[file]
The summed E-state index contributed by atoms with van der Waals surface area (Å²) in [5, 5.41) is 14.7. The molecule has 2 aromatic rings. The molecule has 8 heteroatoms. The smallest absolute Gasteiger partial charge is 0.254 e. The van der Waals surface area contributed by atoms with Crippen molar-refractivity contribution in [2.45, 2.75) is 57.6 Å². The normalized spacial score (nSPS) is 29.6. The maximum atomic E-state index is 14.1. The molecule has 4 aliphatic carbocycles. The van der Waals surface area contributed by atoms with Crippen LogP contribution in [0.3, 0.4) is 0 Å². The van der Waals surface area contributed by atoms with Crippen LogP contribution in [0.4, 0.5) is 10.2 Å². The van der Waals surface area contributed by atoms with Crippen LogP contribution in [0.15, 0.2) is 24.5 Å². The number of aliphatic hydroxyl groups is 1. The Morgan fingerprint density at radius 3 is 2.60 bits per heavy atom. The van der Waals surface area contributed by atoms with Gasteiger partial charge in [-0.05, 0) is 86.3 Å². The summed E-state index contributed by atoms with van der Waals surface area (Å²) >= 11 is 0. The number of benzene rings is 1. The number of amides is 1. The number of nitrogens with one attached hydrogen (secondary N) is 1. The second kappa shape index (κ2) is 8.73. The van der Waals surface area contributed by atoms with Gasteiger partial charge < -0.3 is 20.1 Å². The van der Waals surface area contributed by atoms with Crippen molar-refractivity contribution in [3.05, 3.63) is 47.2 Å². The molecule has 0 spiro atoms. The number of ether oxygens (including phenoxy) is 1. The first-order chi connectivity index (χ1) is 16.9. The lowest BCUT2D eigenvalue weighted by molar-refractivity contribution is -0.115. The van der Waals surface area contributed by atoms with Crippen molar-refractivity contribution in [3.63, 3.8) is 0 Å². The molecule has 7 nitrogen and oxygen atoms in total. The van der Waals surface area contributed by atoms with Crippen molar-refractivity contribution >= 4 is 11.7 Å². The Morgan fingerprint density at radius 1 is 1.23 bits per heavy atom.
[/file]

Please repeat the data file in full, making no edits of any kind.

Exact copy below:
The summed E-state index contributed by atoms with van der Waals surface area (Å²) in [5, 5.41) is 14.7. The molecule has 2 aromatic rings. The molecule has 8 heteroatoms. The smallest absolute Gasteiger partial charge is 0.254 e. The van der Waals surface area contributed by atoms with Crippen molar-refractivity contribution in [2.45, 2.75) is 57.6 Å². The normalized spacial score (nSPS) is 29.6. The maximum atomic E-state index is 14.1. The molecule has 4 aliphatic carbocycles. The van der Waals surface area contributed by atoms with Crippen LogP contribution in [0.3, 0.4) is 0 Å². The van der Waals surface area contributed by atoms with Crippen LogP contribution in [0.4, 0.5) is 10.2 Å². The van der Waals surface area contributed by atoms with Crippen LogP contribution in [0.15, 0.2) is 24.5 Å². The number of aliphatic hydroxyl groups is 1. The Morgan fingerprint density at radius 3 is 2.60 bits per heavy atom. The van der Waals surface area contributed by atoms with Gasteiger partial charge in [-0.05, 0) is 86.3 Å². The summed E-state index contributed by atoms with van der Waals surface area (Å²) >= 11 is 0. The number of benzene rings is 1. The number of amides is 1. The number of nitrogens with one attached hydrogen (secondary N) is 1. The second kappa shape index (κ2) is 8.73. The van der Waals surface area contributed by atoms with Gasteiger partial charge < -0.3 is 20.1 Å². The van der Waals surface area contributed by atoms with Crippen molar-refractivity contribution in [3.05, 3.63) is 47.2 Å². The molecule has 0 spiro atoms. The number of ether oxygens (including phenoxy) is 1. The first-order chi connectivity index (χ1) is 16.9. The lowest BCUT2D eigenvalue weighted by molar-refractivity contribution is -0.115. The van der Waals surface area contributed by atoms with Crippen molar-refractivity contribution in [3.63, 3.8) is 0 Å². The molecule has 7 nitrogen and oxygen atoms in total. The van der Waals surface area contributed by atoms with Crippen molar-refractivity contribution >= 4 is 11.7 Å². The Morgan fingerprint density at radius 1 is 1.23 bits per heavy atom.